Never, in my wildest dreams dear reader, did I ever imagine a picture of Chris Moyles would greet you on entrance to MADEUP.LV. Aside from the fact it was the only picture the right size for requirements, after a night at Jesus Christ Superstar, it can’t even be resented (aside from the fact it isn’t Tim Minchin).
The Jesus Christ Superstar arena tour had received mixed, and some rather savage reviews upon its opening at the O2 Arena a couple of weeks ago, but tonight’s standing ovation proved the enduring popularity of the now classic rock opera. Complaints about sound at the shows in the Capital among other niggles seemed to have been ironed out, and for a change it was nice for the provinces to be presented with bedded-in production that had already been tried and tested with the big London audience before going on tour, rather than the other way round.
With the big tunes and a big cast, the tale of the final days of Jesus was given a modern day slant that worked well — as something of its time, shedding the 70’s hippy chic of the original and setting it among an Occupy-type movement, casting entertainment’s sexiest aethist as Judas and finding Jesus in a TV talent show, was quite inspired.
Ben Forster, the winner of ITV’s Superstar, holds his own in the lead very well. And then there’s Minchin. Australian musical comedian Tim Minchin has been a favourite of this site since he took our phone call to plug his show at Warrington Parr Hall in 2008. His arena show with the Heritage Orchestra was one of the best things of 2011. And look at him now; he is absolutely perfect as Judas, the intensity escalating as the show builds to give a performance in the second act that has to be one of the best things seen on stage all year. If you went just for him, you wouldn’t be disappointed (MADEUP kinda went just for him).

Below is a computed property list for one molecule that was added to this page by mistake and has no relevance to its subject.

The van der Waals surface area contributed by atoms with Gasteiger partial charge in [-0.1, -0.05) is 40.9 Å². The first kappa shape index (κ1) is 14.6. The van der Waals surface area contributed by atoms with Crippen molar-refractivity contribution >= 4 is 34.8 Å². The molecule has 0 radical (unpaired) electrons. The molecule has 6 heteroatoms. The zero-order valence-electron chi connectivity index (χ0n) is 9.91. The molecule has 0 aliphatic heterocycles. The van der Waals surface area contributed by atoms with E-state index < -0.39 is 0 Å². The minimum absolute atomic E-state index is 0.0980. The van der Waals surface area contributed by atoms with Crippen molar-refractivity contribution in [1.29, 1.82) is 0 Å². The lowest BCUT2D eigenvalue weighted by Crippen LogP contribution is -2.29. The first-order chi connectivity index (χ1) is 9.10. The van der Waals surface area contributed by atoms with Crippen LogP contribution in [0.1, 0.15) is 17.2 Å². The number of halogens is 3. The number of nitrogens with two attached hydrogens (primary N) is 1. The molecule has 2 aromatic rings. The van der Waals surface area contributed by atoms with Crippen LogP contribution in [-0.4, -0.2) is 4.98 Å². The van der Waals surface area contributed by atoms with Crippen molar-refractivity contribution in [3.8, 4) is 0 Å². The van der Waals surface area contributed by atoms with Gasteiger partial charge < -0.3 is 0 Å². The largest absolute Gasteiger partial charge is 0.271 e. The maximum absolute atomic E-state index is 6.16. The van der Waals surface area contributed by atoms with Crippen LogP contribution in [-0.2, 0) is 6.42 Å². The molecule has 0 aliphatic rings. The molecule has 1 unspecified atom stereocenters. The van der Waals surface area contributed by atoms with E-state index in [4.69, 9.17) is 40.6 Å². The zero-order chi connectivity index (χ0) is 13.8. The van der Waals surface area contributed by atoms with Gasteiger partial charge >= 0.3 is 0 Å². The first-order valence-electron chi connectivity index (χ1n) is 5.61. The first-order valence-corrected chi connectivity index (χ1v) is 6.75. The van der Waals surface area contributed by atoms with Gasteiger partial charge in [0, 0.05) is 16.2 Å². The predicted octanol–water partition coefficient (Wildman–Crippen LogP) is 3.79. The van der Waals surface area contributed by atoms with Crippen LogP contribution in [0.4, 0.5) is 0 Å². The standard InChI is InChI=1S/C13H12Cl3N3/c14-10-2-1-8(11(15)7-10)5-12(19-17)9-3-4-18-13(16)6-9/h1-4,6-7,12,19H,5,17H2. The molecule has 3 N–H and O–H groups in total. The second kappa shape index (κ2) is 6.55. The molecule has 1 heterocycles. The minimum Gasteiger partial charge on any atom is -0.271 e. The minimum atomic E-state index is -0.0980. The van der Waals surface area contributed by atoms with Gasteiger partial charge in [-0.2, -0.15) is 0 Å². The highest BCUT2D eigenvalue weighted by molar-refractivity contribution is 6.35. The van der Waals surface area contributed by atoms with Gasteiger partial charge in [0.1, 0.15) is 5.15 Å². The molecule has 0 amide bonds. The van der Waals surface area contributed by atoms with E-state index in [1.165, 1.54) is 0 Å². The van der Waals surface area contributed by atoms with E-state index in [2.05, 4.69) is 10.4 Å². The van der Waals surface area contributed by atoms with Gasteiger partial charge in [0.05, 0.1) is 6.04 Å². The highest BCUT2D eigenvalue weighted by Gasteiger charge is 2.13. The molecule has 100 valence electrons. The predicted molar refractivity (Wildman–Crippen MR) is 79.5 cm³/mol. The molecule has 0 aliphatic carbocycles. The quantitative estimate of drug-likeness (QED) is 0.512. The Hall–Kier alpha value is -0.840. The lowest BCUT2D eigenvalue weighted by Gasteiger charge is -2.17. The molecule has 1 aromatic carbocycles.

The paradox with this show is that nobody really wants to see a production like this in the cold, wide space of an arena, yet it was written for an arena. At times, the softness and dedicated passion for theatre of the Empire would have been perfect for this. With no wings as such, the band played hidden in scaffolding to the sides, and the backdrop was largely a film screen to set the scene.
The modern adaptation of an ALW show is rare and worth viewing in itself. In many ways though, it immediately dates, and for everything that impresses, there are as many things that fall slightly short of the mark. The multimedia all seems a little needlessly down with the kids in some instances, but works well for Chris Moyles’s TV show style slot.
Perhaps the voices irk the theatre purists. Forster and Minchin put the rock into rock opera, full of primal screams more akin to Kurt Cobain than Michael Crawford. The distinctive Mel C, who despite the awards to her name was never a convincing mother-of-how-many Mrs Johnstone, makes a marvellous Mary Magdelene. Her rendition of I Don’t Know How to Love Him was crystal clear and beautifully sung. Moyles’s Herod was surprisingly ultra-camp, but the DJ seemed to put ego aside to do the job, which was refreshing after more than a decade of all that ‘Saviour of Radio One’ guff.
A show that makes a non-believer see the virtue in Chris Moyles and a Spice Girl is a miracle indeed. Forster certainly has a bright future. But Minchin is the superstar.